Just a Little Patience

May 7, 2018

2 Peter 3:8-9 (NLT)

8 But you must not forget this one thing, dear friends: A day is like a thousand years to the Lord, and a thousand years is like a day. 9 The Lord isn’t really being slow about his promise, as some people think. No, he is being patient for your sake. He does not want anyone to be destroyed, but wants everyone to repent.


Let’s start by clearing up one thing: “A day is like a thousand years to the Lord” is not a key to the secret math formula for predicting Jesus’ return. It’s a simile: a figure of speech where two unlike things are compared using like or as to make an emphatic description.

No one knows when it will be. Not even Jesus (see Mark 13:32). Peter is saying that what seems like a long time to wait for us is not all that long to God. In fact, God is being patient. 

But why? Remember at Advent we looked at how Jesus coming back is a good thing? No more war or cancer or poverty or Twitter trolling? Why wait? In fact, we often pray, “Come quickly, Lord Jesus!”

What’s evident here is that God has more patience than we do because, “He does not want anyone to be destroyed, but wants everyone to repent.” (v. 9).

His patience is for the sake of the lost. But did you catch who his patience is with? I didn’t notice it, either.

“No, he is being patient for your sake.” 

God is not being patient with them; he’s being patient with us.

Peter’s letter is written to believers. Why would God need to be patient for our sake if we already believe? Just come on and get us out of here, Lord!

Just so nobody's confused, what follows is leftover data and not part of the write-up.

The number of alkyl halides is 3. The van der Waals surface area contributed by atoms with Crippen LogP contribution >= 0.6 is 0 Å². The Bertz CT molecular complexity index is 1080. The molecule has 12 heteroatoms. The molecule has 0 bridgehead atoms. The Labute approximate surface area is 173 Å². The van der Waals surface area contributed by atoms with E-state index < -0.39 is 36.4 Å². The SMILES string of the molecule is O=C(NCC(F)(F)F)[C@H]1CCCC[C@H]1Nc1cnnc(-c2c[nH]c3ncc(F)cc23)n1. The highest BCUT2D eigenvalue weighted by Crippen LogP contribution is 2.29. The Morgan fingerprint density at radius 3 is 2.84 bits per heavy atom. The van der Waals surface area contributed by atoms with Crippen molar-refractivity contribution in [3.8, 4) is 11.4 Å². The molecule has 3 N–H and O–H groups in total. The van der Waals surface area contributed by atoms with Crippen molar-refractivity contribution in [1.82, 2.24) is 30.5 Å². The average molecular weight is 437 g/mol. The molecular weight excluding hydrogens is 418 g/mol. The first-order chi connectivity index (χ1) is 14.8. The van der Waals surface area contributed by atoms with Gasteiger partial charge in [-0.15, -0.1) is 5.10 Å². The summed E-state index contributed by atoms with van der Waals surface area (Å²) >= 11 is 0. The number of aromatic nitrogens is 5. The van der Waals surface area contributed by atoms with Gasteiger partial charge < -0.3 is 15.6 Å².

God is being patient with us because we’re the ones who are supposed to share the good news with those who would otherwise be destroyed. God is patience for the sake of the lost, but he is patient with us because we’re the ones who are supposed to be calling them to repentance. 

Remember how Peter started his letter: “In view of all this, make every effort to respond to God’s promises. Supplement your faith with a generous provision of moral excellence, and moral excellence with knowledge, and knowledge with self-control, and self-control with patient endurance, and patient endurance with godliness, and godliness with brotherly affection, and brotherly affection with love for everyone.” (2 Peter 1:5-6)

God is being patient with us so we grow to have “love for everyone.” That includes the false teachers in all their greed and idolatry. But if I’m honest, it’s easier for me to say, “Come back quickly Lord and give ‘em their comeuppance!”

But the Lord is waiting for me to love them now so they’re also ready when Jesus returns. In a sense, God’s patience creates an urgency for us to share the good news. 

That changes the whole game because I wonder… when Jesus does return, how is he going to judge you and me on this one? 

Better not wait a thousand years – or another day – to find out. 


Heavenly Father, thank you for being patient with me. In your patience, help me sense the urgency of the gospel. And give me the courage to share it in holy love. In Jesus name. Amen. 


What does it mean for you that God is waiting for us before he returns? What is the Holy Spirit possibility for you now that you know this?

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